Cover Photo by Kier in Sight on Unsplash

All of the code for this post is at

Janus is my latest toy library that I wrote as a way to experiment with graph structures. I work with networks all day so it feels applicable and maybe even overdue to write a raw graph library like this.

I plan to use this for some network simulation experiments by attaching a generic value type to the Node and exposing it in an asynchronous interface. Stay tuned for that or follow the repo. As always, it’s open source. Implementation details

Writing this was a good exercise in interface design because while it’s tempting to treat the graph like a CRUD resource, it serves better to give it some fine tuned functions and compose those CRUD functions as higher abstractions over the library.

// The core of janus' graph model.
// Graph is our new concrete implementation.
type Graph struct {
	nodes []*GraphNode

// Edge is a triplet of start node, end node, and the edge weight.
type Edge [3]int64

// GraphNode is a node in our NodeBuilder
type GraphNode struct {
	id    int64
	edges map[int64]int64 // a connection to another node and the connection's weight

This is the core of Janus’ graph model. It declares a Graph, which is a slice of GraphNode. Each GraphNode has a map of Edges. The Edge type is a slice of integers (effectively a triplet) of a start, an end, and a weight. The start and end are the IDs of the nodes in the slice.

// AddNode adds a node to the end of the list with an empty set of edges.
func (n *Graph) AddNode() int64 {
	id := len(n.nodes)
	n.nodes = append(n.nodes, &GraphNode{
		id:    int64(id),
		edges: map[int64]int64{},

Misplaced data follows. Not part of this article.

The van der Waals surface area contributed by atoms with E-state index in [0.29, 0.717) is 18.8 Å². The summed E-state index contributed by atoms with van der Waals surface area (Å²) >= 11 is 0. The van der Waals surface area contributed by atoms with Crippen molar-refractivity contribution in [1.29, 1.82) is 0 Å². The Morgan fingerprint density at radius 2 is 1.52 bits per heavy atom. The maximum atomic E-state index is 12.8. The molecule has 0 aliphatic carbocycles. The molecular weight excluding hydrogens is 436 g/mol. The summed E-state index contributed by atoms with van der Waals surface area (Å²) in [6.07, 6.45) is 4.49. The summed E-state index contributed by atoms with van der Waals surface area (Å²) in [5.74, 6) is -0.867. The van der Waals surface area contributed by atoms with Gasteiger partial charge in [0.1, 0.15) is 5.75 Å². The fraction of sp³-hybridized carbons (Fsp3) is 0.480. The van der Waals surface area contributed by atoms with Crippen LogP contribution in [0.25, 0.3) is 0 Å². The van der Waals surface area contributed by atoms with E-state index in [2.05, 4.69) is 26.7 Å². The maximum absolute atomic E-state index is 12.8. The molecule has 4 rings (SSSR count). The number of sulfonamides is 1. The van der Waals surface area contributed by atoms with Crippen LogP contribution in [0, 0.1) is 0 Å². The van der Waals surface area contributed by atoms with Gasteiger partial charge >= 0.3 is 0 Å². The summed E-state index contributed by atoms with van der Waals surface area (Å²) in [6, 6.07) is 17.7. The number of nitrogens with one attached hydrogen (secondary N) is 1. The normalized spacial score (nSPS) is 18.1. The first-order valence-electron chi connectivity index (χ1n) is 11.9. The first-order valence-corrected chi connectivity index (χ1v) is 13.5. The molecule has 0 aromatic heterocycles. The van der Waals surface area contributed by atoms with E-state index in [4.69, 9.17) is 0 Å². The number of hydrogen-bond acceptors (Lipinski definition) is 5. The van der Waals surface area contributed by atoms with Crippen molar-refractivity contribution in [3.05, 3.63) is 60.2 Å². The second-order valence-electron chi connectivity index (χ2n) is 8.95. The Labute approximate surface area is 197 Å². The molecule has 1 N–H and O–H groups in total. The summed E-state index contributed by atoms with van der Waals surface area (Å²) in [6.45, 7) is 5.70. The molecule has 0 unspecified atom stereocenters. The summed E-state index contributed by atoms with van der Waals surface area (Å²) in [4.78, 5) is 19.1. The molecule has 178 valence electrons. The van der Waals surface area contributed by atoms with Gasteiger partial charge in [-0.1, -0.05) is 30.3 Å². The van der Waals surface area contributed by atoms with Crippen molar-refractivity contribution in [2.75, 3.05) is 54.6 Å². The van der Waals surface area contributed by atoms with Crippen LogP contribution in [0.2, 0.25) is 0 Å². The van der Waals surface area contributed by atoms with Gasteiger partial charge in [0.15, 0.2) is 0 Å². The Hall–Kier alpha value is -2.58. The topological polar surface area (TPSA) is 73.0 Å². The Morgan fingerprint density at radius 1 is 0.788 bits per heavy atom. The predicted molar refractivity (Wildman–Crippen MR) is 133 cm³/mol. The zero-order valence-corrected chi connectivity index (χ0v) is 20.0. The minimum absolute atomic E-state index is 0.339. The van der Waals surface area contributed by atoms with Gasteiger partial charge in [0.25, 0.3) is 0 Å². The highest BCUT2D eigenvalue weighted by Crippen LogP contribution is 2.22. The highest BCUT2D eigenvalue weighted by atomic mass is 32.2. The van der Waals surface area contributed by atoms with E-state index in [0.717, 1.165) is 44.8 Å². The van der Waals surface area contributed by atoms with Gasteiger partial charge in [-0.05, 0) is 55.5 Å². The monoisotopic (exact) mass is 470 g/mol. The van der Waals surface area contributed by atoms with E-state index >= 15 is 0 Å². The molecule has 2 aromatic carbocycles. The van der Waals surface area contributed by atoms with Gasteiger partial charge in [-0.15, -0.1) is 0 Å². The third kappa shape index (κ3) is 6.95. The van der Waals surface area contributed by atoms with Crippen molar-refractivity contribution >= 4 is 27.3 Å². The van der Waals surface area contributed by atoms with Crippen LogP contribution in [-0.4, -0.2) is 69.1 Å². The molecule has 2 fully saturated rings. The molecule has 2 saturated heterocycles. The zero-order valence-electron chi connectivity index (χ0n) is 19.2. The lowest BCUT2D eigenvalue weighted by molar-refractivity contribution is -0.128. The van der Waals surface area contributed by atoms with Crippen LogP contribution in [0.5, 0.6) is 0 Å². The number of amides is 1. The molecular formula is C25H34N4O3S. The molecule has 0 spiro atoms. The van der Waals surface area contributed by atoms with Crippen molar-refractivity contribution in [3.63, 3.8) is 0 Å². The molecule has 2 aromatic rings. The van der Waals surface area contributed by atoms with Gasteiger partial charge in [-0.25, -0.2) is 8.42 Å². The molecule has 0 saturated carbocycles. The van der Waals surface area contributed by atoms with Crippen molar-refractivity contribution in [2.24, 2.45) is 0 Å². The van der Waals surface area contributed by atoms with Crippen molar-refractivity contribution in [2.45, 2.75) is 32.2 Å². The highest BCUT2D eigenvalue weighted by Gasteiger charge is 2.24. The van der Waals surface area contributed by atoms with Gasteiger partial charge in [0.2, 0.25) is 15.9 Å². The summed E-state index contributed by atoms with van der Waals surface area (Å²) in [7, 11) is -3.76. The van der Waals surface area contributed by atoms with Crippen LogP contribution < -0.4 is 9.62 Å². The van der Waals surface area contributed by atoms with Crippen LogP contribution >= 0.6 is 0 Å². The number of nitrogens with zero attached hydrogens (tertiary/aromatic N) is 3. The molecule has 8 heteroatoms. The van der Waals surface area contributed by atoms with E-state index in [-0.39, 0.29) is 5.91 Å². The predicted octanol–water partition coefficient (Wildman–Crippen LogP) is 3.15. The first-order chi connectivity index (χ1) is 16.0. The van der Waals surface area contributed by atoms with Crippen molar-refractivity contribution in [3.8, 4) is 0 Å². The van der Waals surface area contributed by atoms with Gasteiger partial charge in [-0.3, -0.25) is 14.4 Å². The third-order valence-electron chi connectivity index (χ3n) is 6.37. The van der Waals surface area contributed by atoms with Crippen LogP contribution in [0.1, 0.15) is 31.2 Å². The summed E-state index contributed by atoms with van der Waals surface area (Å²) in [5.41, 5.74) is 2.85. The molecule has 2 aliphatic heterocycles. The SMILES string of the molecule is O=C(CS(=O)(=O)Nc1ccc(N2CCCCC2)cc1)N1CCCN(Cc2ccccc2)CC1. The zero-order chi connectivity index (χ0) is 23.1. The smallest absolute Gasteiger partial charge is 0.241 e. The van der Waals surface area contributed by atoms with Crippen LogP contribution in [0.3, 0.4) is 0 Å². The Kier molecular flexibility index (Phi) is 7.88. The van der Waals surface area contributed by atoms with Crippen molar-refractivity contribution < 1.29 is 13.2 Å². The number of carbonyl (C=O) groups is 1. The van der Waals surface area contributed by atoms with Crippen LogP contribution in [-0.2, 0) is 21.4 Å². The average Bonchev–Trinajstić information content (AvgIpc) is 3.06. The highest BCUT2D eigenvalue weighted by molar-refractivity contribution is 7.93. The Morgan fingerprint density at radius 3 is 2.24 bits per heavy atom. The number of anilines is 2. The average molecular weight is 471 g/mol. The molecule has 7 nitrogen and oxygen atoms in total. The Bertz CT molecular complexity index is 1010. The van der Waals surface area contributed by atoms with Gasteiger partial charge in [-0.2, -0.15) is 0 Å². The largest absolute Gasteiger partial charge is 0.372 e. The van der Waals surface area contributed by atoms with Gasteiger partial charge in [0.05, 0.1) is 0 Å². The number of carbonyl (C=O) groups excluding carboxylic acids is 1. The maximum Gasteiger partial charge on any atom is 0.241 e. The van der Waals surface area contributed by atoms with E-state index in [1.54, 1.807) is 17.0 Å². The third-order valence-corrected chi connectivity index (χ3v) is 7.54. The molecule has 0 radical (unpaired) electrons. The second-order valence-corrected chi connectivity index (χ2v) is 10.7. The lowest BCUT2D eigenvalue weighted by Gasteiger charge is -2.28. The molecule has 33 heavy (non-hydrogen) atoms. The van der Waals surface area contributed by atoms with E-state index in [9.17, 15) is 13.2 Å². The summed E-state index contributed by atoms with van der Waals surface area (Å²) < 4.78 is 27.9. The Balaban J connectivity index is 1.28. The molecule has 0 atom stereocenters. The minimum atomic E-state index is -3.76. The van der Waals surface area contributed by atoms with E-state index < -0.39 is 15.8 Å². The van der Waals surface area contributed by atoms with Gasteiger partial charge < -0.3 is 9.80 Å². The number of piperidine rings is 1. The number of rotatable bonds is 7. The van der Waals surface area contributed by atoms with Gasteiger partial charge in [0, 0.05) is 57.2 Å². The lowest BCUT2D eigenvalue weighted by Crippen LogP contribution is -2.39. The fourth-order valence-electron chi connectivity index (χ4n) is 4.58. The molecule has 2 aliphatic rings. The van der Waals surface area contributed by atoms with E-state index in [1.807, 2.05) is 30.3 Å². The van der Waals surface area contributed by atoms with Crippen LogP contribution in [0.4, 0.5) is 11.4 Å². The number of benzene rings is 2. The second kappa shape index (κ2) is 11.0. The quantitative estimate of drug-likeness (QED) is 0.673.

return int64(id)

Nodes have int64 IDs and are assigned an ID that is the same as the length of the node array, creating a zero indexed monotonically increasing node ID system. It’s simple but effective, since other properties are implementation details. For example, if we want more complicated node identifier types, we could instead make those part of the node’s value. The id in this context is specifically meant to be an internal value that is decoupled from outside.

// AddEdge adds a start to end edge and gives it a weight of w
func (n *Graph) AddEdge(start int64, end int64, weight int64) {
	n.nodes[start].edges[end] = weight

In graph theory, we express a connection between two nodes as an edge. Edges are a little more complicated than the nodes but still pretty simple. Remember, edges are a triplet of start, end, and weight. The node weight allows you to rank connections between the same set of nodes by a second value. To add an edge, we update starting nodes edges to point at the ending node’s ID and assign it the proper weight. This creates a one way connection. If we want bidirectional connection, we would handle that by calling AddEdge with the start and end reversed.

// Neighbors returns a list of all node IDs that share an edge with the node.
func (n *Graph) Neighbors(id int64) []int64 {
	neighbors := []int64{}
	for _, node := range n.nodes {
		// for each edge in the node's list, record its weight.
		for edge := range node.edges {
			if == id {
				neighbors = append(neighbors, edge)
			if edge == id {
				neighbors = append(neighbors,
	return neighbors

The neighbors function is where we start to see how graph search can bubble into crazy space search complexity. To find the neighbors of a given node, we must check all of the nodes for edges that match the target node’s ID, make a slice out of that, and then return it. With even moderate numbers of nodes this can start to take a substantial amount of time.

// Edges returns the list of edges in the graph.
func (n *Graph) Edges() []Edge {
	// create a slice of edges as large as the list of nodes we have
	edges := make([]Edge, 0, int64(len(n.nodes)))
	// iterate over all nodes and collect their edges
	for nodeID := range n.nodes {
		for peer, weight := range n.nodes[nodeID].edges {
			// loops over the edges in each node in the ID list and
			// creates an Edge entry for each.
			edges = append(edges, Edge{int64(nodeID), peer, weight})

	return edges

Edges is similarly complex. Edges returns the list of all edges in the graph. In order to do this, we again have to iterate over all of the nodes, collect their edges, and return the set of all edges. Querying Nodes and Edges returns data to build the entire graph.

This gives us a graph data structure capable of representing arbitrary complexity between its constituent nodes.

Next time we implement graph search!